Chuck Carey of Troika: How listening and design shape brand storytelling

Simon Mainwaring / Advertising / 3 years ago

Each week the We First blog reaches out to an industry professional to provide insights into different aspects of branding or storytelling, and to highlight different strategies for social change. This week our guest is Chuck Carey of Troika which is one of Hollywood’s top creative branding and design firms.

SM:  Hi, I’m Simon Mainwaring, and I’m really excited to be talking to Chuck Carey today, who is president and co-founder of Troika. Can you tell us what Troika is and what it does?

CC: Absolutely. We are a brand consultancy and creative agency. We focus on media and entertainment clients. That could mean broadcasters, cable networks, cable operators, video game creators. Anyone who’s really involved with media and entertainment.

SM:  What do you do for them, and what do you create for them?

CC:  We are engaged when they are looking to maximize an opportunity, to evolve in the marketplace, or to respond to new competitive forces, which, as you know, is happening constantly. A role we can provide is that, they’re often tactically challenged, they’re constantly responding to things on a day-to-day basis. We can be brought in to help get a little perspective on what’s going on in the market, what they’re looking to achieve with their business, and how their branding and marketing can help them accomplish those goals.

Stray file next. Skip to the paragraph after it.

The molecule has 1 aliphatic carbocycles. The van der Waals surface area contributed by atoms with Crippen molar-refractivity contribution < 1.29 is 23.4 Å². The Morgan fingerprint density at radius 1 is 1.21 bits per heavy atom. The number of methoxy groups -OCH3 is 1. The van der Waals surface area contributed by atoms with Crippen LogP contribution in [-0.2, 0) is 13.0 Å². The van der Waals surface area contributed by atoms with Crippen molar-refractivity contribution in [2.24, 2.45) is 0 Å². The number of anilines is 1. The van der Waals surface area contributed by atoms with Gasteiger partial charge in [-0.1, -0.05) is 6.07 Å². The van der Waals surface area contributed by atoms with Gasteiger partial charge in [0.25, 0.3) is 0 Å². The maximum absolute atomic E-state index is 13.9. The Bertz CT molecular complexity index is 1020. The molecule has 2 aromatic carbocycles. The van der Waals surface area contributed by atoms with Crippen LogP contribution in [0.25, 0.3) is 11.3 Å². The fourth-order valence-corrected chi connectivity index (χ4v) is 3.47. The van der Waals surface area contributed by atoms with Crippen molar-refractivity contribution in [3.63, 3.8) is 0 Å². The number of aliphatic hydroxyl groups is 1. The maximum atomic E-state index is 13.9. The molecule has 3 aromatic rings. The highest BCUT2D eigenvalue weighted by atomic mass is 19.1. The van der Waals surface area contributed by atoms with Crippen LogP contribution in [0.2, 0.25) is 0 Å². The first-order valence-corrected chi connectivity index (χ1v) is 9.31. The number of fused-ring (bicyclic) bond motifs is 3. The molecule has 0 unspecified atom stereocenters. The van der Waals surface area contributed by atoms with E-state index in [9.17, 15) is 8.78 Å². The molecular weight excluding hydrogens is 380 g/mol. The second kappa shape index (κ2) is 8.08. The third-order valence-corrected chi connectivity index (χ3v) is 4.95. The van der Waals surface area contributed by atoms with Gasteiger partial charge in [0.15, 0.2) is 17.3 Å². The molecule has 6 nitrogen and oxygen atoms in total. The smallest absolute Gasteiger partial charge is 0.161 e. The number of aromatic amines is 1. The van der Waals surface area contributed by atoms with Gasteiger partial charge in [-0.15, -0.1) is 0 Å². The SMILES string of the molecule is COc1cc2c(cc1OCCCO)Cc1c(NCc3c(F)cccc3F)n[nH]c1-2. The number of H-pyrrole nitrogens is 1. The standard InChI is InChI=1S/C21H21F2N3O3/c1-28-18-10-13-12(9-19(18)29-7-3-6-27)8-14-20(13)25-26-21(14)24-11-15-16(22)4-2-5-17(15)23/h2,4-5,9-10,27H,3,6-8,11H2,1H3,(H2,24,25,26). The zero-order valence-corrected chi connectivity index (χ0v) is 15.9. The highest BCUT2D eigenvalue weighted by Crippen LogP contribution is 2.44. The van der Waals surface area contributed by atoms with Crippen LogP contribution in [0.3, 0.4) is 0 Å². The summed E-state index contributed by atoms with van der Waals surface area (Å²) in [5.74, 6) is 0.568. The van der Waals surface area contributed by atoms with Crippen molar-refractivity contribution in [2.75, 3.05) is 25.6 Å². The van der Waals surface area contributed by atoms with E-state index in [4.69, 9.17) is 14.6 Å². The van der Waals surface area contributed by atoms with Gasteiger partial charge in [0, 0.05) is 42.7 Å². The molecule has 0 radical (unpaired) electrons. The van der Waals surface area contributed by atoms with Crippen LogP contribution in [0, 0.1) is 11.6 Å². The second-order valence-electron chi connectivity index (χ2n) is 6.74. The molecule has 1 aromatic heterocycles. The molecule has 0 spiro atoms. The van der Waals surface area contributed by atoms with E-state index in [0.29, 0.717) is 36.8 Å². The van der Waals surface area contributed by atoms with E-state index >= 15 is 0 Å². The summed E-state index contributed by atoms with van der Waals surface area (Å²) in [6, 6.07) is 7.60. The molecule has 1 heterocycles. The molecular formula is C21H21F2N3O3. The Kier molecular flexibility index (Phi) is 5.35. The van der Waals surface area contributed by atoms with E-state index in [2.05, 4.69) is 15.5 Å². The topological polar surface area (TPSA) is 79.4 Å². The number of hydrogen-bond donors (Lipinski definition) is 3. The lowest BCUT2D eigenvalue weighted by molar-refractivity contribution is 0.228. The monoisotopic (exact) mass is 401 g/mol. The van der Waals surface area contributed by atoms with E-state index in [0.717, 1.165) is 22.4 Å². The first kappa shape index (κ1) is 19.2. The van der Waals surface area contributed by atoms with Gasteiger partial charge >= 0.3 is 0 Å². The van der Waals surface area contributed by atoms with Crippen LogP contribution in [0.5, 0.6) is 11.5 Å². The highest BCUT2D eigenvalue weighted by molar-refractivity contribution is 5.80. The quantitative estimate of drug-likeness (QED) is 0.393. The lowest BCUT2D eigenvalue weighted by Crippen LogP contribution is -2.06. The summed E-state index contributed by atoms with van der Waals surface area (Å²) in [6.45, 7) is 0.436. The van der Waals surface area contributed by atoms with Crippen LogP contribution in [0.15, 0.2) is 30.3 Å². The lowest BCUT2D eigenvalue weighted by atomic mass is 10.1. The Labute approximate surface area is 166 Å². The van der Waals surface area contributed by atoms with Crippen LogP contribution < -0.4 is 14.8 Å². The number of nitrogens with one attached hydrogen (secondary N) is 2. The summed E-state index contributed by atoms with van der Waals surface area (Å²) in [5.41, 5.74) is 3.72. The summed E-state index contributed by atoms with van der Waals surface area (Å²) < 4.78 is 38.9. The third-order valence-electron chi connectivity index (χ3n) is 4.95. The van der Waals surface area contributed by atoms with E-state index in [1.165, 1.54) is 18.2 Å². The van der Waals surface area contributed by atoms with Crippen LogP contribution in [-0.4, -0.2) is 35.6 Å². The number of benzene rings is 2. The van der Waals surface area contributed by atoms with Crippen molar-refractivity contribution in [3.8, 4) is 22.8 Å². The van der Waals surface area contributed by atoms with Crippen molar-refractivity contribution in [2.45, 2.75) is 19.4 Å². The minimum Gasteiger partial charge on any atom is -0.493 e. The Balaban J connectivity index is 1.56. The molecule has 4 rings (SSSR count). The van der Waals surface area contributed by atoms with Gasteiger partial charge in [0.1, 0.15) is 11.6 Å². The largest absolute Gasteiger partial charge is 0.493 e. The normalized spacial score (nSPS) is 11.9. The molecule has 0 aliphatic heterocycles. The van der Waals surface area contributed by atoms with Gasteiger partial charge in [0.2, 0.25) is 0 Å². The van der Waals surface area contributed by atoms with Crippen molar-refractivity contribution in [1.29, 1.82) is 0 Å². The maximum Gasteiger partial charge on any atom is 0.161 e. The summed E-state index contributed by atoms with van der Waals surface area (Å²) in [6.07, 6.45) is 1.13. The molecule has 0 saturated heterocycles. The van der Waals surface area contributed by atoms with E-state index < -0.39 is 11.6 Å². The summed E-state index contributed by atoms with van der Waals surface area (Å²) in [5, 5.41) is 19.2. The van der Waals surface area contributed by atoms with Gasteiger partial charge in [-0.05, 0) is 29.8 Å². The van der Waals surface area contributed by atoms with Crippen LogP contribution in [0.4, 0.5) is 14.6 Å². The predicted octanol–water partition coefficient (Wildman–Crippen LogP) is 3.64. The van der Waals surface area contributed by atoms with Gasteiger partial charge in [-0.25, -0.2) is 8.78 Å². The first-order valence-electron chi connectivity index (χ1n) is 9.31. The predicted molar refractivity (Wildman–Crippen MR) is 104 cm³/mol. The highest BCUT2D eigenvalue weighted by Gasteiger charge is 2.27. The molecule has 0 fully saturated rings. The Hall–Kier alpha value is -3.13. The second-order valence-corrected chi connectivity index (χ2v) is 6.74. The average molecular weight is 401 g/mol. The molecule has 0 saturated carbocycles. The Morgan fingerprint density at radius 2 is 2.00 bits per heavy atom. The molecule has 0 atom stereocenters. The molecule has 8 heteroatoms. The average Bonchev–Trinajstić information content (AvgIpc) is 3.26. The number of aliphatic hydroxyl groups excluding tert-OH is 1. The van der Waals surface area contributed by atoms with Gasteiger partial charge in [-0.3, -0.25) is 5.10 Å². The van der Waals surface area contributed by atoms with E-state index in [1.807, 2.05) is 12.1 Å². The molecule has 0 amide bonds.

SM:  One of the themes I talk about a lot on my blog is the need for brands to listen more effectively because the most successful brands will be defined by their quality of listening.  Can you talk to us about the role that listening plays in building a relationship with a customer?

CC:  There are a couple of things that occurred to me when you asked me that question.  The first is that listening shows a huge measure of respect, meaning that you’re willing to listen to the people that you’re doing business with, or that you’re creating content for.  Secondly, I think that listening applies a level of accountability. If you’re willing to listen, you should also be willing to take action. If you’re not going to take action, you should be willing to explain why you’re not. So, opening up a channel to listen is the first step in a healthy conversation, whether that leads to specific action or simply to discussing why you’re doing what you’re doing. It’s about communication. In days gone by or in earlier eras, communication was very one way, which is an isolated level of communication. This other type of communication is immediate, it has the opportunity to be incredibly honest as well as the opportunity to be vulnerable, which I think is kind of interesting.  I think that people respect when people are willing to accept responsibility for their mistakes.  That is a real opportunity to develop a deeper and more connected relationship with your consumers, customers or viewers. There’s a real opportunity there. Is it scary?  Absolutely. Does it have the ability to transform a relationship as well? Absolutely.